Advertisers have to go through booking processes for most of the inventory, possibly facing hefty penalties for booking cancellations. They also have to adhere to strict rules set by Naver, be satisfied with simplistic reports that don’t reveal much, deal with the strict forbiddance of third-party tracking, etc. For Naver Timeboard, which guarantees your ads will be shown in the spot right under the main search engine for one hour, advertisers can pay up to 30,000 USD. FOR ONE HOUR.
Advertisers grumble and moan but continually go back to Naver because that’s where their customers are. They can’t help but use it the way that most advertisers can’t avoid using Google for their search campaigns. You’re giving up too many impressions when you do. And because there’s such a high demand for their advertising space, sometimes requiring advertisers to book months in advance, they have absolutely no incentive to put their inventory out in a competitive marketplace. Daum has also followed in Naver’s footsteps.
So without Naver and Daum inventory, the marketplace for programmatic media buying just shrunk drastically, to a point where most advertisers don’t see the appeal of even bothering. Even with the appeal of more granular targeting options, more competitive pricing, and the ability to derive great insights about customer behavior, the lack of inventory is a huge barrier to entry.
However, Korea can’t stay this way forever. Global trends push for more transparency, more data, more precision and efficiency. High-tech Korean users are gravitating towards Google products and Korean branches of global agencies continue to feel pressure from abroad to start implementing programmatic practices. Programmatic technology platforms are arriving domestically in bulk. DCM, MediaMath, Adjust, Turn, Criteo, DataXu, and Rocket Fuel are just a couple of the players that are aiming to get in the market early.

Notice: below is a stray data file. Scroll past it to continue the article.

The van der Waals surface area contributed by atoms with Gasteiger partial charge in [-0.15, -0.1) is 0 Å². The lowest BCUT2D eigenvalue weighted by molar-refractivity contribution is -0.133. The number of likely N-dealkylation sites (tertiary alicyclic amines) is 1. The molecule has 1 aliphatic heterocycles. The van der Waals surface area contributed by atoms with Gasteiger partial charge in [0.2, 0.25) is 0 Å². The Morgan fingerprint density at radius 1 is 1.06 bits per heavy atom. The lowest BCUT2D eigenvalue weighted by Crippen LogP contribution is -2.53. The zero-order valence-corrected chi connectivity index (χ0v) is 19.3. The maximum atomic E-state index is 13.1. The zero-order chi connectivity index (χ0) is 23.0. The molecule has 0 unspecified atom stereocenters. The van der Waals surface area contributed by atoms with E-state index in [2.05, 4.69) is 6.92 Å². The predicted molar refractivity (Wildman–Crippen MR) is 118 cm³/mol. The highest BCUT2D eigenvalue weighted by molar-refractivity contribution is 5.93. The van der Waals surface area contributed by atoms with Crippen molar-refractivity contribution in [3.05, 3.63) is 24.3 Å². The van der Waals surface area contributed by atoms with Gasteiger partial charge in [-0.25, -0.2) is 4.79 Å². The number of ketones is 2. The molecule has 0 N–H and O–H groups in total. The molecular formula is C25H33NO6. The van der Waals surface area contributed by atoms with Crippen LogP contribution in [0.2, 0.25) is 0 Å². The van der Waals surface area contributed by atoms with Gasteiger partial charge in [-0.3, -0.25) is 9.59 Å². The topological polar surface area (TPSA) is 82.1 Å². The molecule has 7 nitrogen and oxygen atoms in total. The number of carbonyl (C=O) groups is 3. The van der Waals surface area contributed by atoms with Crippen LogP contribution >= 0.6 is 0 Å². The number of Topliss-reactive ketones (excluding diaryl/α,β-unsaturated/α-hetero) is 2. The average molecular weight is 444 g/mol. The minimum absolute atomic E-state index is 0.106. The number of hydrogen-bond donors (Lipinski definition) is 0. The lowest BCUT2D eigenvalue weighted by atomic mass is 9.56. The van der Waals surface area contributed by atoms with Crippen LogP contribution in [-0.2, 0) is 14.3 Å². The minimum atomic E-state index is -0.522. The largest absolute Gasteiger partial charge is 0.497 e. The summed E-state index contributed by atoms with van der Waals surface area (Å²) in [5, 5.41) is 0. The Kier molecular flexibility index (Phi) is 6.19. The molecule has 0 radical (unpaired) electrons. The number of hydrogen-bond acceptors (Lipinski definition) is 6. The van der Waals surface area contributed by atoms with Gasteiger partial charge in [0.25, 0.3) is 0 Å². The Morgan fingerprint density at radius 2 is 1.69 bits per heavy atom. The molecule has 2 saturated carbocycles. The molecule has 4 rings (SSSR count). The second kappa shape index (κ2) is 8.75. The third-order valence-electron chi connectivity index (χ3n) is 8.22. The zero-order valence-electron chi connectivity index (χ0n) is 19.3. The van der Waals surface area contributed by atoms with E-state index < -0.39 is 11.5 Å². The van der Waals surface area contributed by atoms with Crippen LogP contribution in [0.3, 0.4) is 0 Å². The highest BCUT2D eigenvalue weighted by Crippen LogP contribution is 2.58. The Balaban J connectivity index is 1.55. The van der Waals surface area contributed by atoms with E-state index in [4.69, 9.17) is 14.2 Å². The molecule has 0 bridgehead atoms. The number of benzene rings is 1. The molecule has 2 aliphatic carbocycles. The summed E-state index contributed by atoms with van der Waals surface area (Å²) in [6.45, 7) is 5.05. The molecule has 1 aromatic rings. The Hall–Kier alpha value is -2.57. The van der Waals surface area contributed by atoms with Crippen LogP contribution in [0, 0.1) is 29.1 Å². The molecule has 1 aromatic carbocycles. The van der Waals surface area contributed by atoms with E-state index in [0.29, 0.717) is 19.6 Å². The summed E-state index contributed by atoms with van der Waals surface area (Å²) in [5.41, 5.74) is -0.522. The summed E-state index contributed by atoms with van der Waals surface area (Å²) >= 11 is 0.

It’s only a matter of time before the wall collapses and programmatic infiltrates the domestic market with full force. This leads to interesting questions that cannot yet be answered. How will powerhouses Naver and Daum react to this threat to their dominance? How will this change the Korean digital landscape and its heavy reliance on web portals to direct their internet activity? What strategies will Google utilize to take advantage of this situation? How will this push for transparency and an open web have ripple effects across other industries that have benefited from this enclosed ecosystem?
I think we’ll find out sooner than we think.
MediaMath has announced the launch of a curated publisher marketplace product to deliver premium, high quality media. With the brand safety questions around social media and UGC environments right now, this is a timely move.
The Curated Market will employ a stringent set of brand safety standards and protocols:
- Focus on large scale, high quality publishers based on ComScore
- Privileged access to high priority inventory in the publisher ad server